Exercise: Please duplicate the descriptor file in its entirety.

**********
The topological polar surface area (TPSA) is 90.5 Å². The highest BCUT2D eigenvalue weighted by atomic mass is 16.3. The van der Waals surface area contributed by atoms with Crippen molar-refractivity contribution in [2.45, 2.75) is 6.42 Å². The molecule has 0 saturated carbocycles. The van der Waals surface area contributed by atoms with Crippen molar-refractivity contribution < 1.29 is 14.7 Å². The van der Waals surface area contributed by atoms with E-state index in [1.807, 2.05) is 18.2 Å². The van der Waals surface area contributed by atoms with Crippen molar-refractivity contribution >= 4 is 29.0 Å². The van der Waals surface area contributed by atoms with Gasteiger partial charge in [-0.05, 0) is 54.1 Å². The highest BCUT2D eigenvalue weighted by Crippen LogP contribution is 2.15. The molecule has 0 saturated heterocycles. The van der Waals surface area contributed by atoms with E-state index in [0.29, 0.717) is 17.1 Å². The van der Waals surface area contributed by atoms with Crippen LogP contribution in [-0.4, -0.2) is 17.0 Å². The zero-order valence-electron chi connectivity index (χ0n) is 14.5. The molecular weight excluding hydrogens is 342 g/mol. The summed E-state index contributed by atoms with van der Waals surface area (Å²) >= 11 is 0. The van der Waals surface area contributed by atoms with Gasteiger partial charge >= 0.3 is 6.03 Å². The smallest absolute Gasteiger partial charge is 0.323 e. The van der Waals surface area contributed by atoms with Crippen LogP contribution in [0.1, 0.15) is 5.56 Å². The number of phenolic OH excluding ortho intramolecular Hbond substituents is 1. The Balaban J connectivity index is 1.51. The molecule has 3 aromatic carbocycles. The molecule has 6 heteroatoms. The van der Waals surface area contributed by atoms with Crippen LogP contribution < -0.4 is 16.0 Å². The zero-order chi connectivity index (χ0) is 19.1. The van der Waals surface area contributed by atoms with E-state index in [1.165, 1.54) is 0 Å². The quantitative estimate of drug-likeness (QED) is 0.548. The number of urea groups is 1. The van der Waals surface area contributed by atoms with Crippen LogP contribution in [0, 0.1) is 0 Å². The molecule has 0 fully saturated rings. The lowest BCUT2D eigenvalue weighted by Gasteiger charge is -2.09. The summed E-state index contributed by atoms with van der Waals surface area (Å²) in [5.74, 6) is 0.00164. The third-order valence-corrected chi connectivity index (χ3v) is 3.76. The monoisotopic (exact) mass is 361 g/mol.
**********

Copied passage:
The topological polar surface area (TPSA) is 90.5 Å². The highest BCUT2D eigenvalue weighted by atomic mass is 16.3. The van der Waals surface area contributed by atoms with Crippen molar-refractivity contribution in [2.45, 2.75) is 6.42 Å². The molecule has 0 saturated carbocycles. The van der Waals surface area contributed by atoms with Crippen molar-refractivity contribution < 1.29 is 14.7 Å². The van der Waals surface area contributed by atoms with E-state index in [1.807, 2.05) is 18.2 Å². The van der Waals surface area contributed by atoms with Crippen molar-refractivity contribution >= 4 is 29.0 Å². The van der Waals surface area contributed by atoms with Gasteiger partial charge in [-0.05, 0) is 54.1 Å². The highest BCUT2D eigenvalue weighted by Crippen LogP contribution is 2.15. The molecule has 0 saturated heterocycles. The van der Waals surface area contributed by atoms with E-state index in [0.29, 0.717) is 17.1 Å². The van der Waals surface area contributed by atoms with Crippen LogP contribution in [-0.4, -0.2) is 17.0 Å². The zero-order valence-electron chi connectivity index (χ0n) is 14.5. The molecular weight excluding hydrogens is 342 g/mol. The summed E-state index contributed by atoms with van der Waals surface area (Å²) >= 11 is 0. The van der Waals surface area contributed by atoms with Gasteiger partial charge >= 0.3 is 6.03 Å². The smallest absolute Gasteiger partial charge is 0.323 e. The van der Waals surface area contributed by atoms with Crippen LogP contribution in [0.1, 0.15) is 5.56 Å². The number of phenolic OH excluding ortho intramolecular Hbond substituents is 1. The Balaban J connectivity index is 1.51. The molecule has 3 aromatic carbocycles. The molecule has 6 heteroatoms. The van der Waals surface area contributed by atoms with Crippen LogP contribution < -0.4 is 16.0 Å². The zero-order chi connectivity index (χ0) is 19.1. The van der Waals surface area contributed by atoms with E-state index in [1.165, 1.54) is 0 Å². The quantitative estimate of drug-likeness (QED) is 0.548. The number of urea groups is 1. The van der Waals surface area contributed by atoms with Crippen LogP contribution in [0, 0.1) is 0 Å². The molecule has 0 fully saturated rings. The lowest BCUT2D eigenvalue weighted by Gasteiger charge is -2.09. The summed E-state index contributed by atoms with van der Waals surface area (Å²) in [5.74, 6) is 0.00164. The third-order valence-corrected chi connectivity index (χ3v) is 3.76. The monoisotopic (exact) mass is 361 g/mol.